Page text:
3 ways to embrace a more ethical approach to fashion

"Ethical fashion" can kind of sound totally intimidating. Adding the word "ethical" in front of anything can give it a super serious tone and make us feel like we don't measure up to the standards of "ethical" (you know, whatever that is.) Ethical fashion is something I have touched on in the past, and something I knew I wanted to explore through this blog. And what I've found? Ethical fashion doesn't just mean one thing, and there isn't only one way to embrace it. 

So if the idea of ethical fashion confuses you, makes you feel uncomfortable, or wanting to run the other way, know that a) you're not alone and b) this post is for you.

3 ways to embrace a more ethical approach to fashion

(and none of them involve purging your entire closet or boycotting your favourite store)

ethical fashion via Rebecca-Jacobs.com-1.jpg

Top: c/o Everlane Skirt: vintage Shoes: Zara Bag: thrifted

1 Care who you give your money to

In it's most common definition, ethical fashion refers to an approach to designing, sourcing materials, and manufacturing  which maximizes benefits to people and communities while minimizing impact on the environment. 

There's a great quote by Anna Lappe; “Every time you spend money, you're casting a vote for the kind of world you want.” And embracing ethical fashion can be as simple as caring who you are giving your money to—caring what kind of world you are voting for. 

PRACTICAL STEP: Don't feel like you need to boycott all your favourite stores—just start to care. Ask questions, investigate their websites to get a better handle on their ethics, and be conscious every time you're handing over your money. Maybe there's one area, like basic socks and t-shirts that you can source from a company you would like to see more of in this world (like Everlane).

ethical fashion via Rebecca-Jacobs.com-3.jpg

2 Buy some things secondhand

There are a lot of ways to shop secondhand. And each time we do, we are giving these pieces a new life, saving them from landfills, and maybe even supporting charities or small businesses. (There's also a mecca of other reasons to shop secondhand I wrote about in one of my first! ever blog posts.) I also like to believe that by rejecting all the "new" fashion that is being shoved in our faces in favour of secondhand, we are standing up to the buy-and-discard culture of fast fashion. And that's awesome.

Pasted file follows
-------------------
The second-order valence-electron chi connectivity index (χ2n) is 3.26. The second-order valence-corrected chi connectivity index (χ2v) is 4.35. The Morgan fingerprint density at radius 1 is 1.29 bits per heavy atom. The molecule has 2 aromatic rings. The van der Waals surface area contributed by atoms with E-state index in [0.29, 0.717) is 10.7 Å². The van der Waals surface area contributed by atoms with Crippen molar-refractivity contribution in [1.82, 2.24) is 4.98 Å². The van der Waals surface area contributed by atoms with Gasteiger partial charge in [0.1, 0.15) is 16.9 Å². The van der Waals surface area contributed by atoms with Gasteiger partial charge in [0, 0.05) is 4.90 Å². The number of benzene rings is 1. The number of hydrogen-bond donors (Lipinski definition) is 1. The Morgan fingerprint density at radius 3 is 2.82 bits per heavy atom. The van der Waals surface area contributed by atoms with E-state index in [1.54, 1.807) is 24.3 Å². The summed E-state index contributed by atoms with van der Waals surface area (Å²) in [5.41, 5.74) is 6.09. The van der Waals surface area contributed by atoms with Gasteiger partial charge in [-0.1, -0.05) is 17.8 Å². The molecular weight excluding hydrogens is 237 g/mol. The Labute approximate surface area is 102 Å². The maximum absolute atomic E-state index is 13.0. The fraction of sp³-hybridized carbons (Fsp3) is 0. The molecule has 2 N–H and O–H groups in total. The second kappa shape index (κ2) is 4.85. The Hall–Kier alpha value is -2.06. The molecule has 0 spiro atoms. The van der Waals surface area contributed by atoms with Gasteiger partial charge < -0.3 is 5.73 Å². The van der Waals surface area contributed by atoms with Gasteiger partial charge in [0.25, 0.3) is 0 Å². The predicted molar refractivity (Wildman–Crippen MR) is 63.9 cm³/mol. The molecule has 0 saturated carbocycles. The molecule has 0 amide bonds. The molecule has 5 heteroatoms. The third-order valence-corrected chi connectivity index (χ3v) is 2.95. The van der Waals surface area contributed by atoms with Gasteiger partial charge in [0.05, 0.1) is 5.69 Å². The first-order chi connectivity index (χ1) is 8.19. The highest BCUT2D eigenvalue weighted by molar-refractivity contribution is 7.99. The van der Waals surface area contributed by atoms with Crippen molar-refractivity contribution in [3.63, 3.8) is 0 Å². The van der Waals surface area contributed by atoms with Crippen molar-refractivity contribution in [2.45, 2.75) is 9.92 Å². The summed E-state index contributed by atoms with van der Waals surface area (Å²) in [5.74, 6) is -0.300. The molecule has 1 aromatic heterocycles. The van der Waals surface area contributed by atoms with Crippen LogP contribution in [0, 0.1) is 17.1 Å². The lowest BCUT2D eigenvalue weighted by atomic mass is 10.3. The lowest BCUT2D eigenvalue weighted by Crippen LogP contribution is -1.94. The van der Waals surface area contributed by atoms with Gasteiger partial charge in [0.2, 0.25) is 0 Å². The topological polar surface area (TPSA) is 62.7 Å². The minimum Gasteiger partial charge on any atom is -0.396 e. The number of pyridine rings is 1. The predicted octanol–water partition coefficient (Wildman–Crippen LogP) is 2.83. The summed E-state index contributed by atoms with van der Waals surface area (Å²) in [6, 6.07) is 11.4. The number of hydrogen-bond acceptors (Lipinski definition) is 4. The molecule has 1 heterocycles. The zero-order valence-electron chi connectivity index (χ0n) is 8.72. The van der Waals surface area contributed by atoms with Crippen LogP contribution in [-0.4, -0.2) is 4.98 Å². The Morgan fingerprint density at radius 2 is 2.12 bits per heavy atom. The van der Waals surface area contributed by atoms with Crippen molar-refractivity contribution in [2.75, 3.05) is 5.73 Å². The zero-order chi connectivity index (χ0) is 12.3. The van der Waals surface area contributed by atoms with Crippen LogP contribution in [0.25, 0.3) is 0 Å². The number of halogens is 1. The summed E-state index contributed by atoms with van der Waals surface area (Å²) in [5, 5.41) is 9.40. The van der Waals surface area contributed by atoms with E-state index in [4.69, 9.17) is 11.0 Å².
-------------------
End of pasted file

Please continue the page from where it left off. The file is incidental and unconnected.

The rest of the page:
PRACTICAL STEP: Hit up one of the many places you can shop secondhand (here's a list) from time to time. You might start to be surprised at what you can find (and some bonus side effects like saving small fortunes).

ethical fashion via Rebecca-Jacobs.com-4.jpg

3 Change your shopping patterns

If you've followed this blog for a fair bit, you know that my #1 way to shop has been secondhand. Although secondhand accounts for a big chunk of my closet, I've been shifting my focus from how I consume to why. A more ethical approach to fashion means not being in a constant cycle of buying and discarding. A more ethical approach to fashion means buying less. It means buying with the intent to wear and keep longterm, and buying to express my personal style instead of just keeping up with the trends. 

PRACTICAL STEP: I'll admit it, changing buying patterns is hard. You have to fight against all the ways our fashion culture makes our current wardrobe feel inadequate. And resist the patterns of buying we've spent our lives creating (like "back-to-school" shopping, am I right?) So yes, it's tough. Here's a two-part guide to get you started.

If you take one thing away from this, I hope it's that ethical fashion is not some high unreachable standard—that you don't have to choose between expressing yourself through your style and being more conscious of your closet choices. Rather, it's totally doable, approachable, and you can start small—as small as just being aware. 

How does the idea of "ethical fashion" make you feel? What are the issues most important to you? How have you seen buying patterns change throughout your life? 



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